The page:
Vulcan Centaur is a two-stage-to-orbit, heavy-lift launch vehicle that is under development by the United Launch Alliance (ULA) since 2014 with an initial flight expected in 2022. It is principally designed to meet launch demands for the U.S. government’sNational Security Space Launch (NSSL) program for use by the United States Space Force and U.S. intelligence agencies for national security satellite launches.
Ariane 5 is a European heavy-lift space launch vehicle developed and operated by Arianespace for the European Space Agency (ESA). It is launched from the Centre Spatial Guyanais in French Guiana. It has been used to deliver payloads into geostationary transfer orbit (GTO) or low Earth orbit (LEO). The rocket had a streak of 82 consecutive successful launches between 9 April 2003 and 12 December 2017.
Ariane 6 is a European expendable launch system currently under development by ArianeGroup on behalf of the European Space Agency (ESA). It is intended to replace the Ariane 5, as part of the Ariane launch vehicle family.
Vega is an expendable launch system in use by Arianespace jointly developed by the Italian Space Agency (ASI) and the European Space Agency (ESA). Development began in 1998 and the first launch took place from the Centre Spatial Guyanais on 13 February 2012.
Electron is a two-stage, partially recoverable orbital launch vehicle developed by Rocket Lab, an American aerospace company with a wholly owned New Zealand subsidiary. Electron was developed to service the commercial small satellite launch market. Its Rutherford engines are the first electric-pump-fed engine to power an orbital-class rocket. Electron is often flown with a kickstage or Rocket Lab’s Photon spacecraft. Although the rocket is designed to be expendable, Rocket Lab has recovered the first stage twice and is working towards the capability of reusing the booster.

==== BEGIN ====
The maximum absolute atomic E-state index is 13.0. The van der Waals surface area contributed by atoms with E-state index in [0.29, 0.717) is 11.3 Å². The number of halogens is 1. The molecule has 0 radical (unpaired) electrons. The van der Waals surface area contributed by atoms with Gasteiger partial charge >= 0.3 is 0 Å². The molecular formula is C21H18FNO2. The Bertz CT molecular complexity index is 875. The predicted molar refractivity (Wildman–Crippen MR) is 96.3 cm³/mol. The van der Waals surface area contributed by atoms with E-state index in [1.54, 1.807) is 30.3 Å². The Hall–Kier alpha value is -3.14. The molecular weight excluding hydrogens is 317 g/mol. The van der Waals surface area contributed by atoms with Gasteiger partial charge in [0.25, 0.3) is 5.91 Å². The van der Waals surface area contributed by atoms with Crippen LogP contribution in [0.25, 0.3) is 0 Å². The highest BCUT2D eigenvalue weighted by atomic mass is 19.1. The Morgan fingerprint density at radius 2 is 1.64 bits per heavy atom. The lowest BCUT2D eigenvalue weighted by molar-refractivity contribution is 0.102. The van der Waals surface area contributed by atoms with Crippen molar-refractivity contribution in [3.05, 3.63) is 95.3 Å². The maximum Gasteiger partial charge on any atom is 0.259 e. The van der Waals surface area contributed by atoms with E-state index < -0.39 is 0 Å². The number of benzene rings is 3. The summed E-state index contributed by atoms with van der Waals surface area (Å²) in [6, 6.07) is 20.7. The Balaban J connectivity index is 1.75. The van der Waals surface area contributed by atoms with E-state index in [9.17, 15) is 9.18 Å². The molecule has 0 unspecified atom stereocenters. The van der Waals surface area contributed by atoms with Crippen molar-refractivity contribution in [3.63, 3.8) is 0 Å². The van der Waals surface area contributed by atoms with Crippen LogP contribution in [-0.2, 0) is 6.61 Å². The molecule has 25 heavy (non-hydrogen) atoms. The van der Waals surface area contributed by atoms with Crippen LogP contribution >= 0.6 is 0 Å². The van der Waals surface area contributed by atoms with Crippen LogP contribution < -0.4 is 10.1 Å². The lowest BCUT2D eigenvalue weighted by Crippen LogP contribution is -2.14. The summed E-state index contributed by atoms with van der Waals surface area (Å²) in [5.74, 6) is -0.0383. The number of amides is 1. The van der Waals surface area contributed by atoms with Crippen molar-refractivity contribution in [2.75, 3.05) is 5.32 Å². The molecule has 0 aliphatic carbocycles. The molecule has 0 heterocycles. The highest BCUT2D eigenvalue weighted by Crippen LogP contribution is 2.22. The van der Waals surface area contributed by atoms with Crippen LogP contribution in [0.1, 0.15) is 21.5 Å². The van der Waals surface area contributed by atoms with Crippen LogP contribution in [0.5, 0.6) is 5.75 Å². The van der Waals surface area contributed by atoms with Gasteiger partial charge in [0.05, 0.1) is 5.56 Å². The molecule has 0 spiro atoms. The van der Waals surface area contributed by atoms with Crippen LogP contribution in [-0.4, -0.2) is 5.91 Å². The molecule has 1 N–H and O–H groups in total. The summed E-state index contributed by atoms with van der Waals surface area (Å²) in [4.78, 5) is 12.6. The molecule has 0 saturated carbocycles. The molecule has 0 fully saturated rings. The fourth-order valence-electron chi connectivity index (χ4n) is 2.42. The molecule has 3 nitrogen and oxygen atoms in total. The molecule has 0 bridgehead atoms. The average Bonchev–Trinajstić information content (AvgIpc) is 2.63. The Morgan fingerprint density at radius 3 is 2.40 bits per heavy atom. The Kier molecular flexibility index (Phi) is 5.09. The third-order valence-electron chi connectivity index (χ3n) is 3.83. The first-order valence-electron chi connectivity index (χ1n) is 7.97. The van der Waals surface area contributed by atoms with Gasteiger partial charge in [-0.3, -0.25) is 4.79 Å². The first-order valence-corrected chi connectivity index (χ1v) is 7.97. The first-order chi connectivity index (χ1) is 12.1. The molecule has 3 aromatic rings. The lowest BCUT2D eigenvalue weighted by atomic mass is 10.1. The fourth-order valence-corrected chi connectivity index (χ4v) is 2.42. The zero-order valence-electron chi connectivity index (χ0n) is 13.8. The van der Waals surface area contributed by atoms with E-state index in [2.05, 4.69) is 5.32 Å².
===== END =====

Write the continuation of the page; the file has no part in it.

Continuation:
Neutron is a medium-lift two-stage launch vehicle under development by Rocket Lab. Announced on 1 March 2021, the vehicle is being designed to be capable of delivering an 8,000 kg (17,600 lb) payload to low Earth orbit, and will focus on the growing mega constellation satellite delivery market. The vehicle is expected to be operational sometime in 2024. It uses LOX and kerosene propellant.
Soyuz (rocket family)
Soyuz is a family of expendable Russian and Soviet carrier rockets developed by OKB-1 and manufactured by Progress Rocket Space Centre in Samara, Russia. With over 1,900 flights since its debut in 1966, the Soyuz is the most frequently used launch vehicle in the world as of 2021. For nearly a decade, between the final flight of the Space Shuttle program in 2011 and the 2020 first crewed mission of SpaceX’s Falcon 9 rocket, Soyuz rockets were the only launch vehicles able and approved for transporting astronauts to the International Space Station.
H-IIA (H-2A) is an active expendable launch system operated by Mitsubishi Heavy Industries (MHI) for the Japan Aerospace Exploration Agency. These liquid fuel rockets have been used to launch satellites into geostationary orbit; lunar orbiting spacecraft; Akatsuki, which studied the planet Venus; and the Emirates Mars Mission, which was launched to Mars in July 2020. Launches occur at the Tanegashima Space Center. The H-IIA first flew in 2001. As of November 2020, H-IIA rockets were launched 43 times, including 37 consecutive missions without a failure, dating back to 29 November 2003.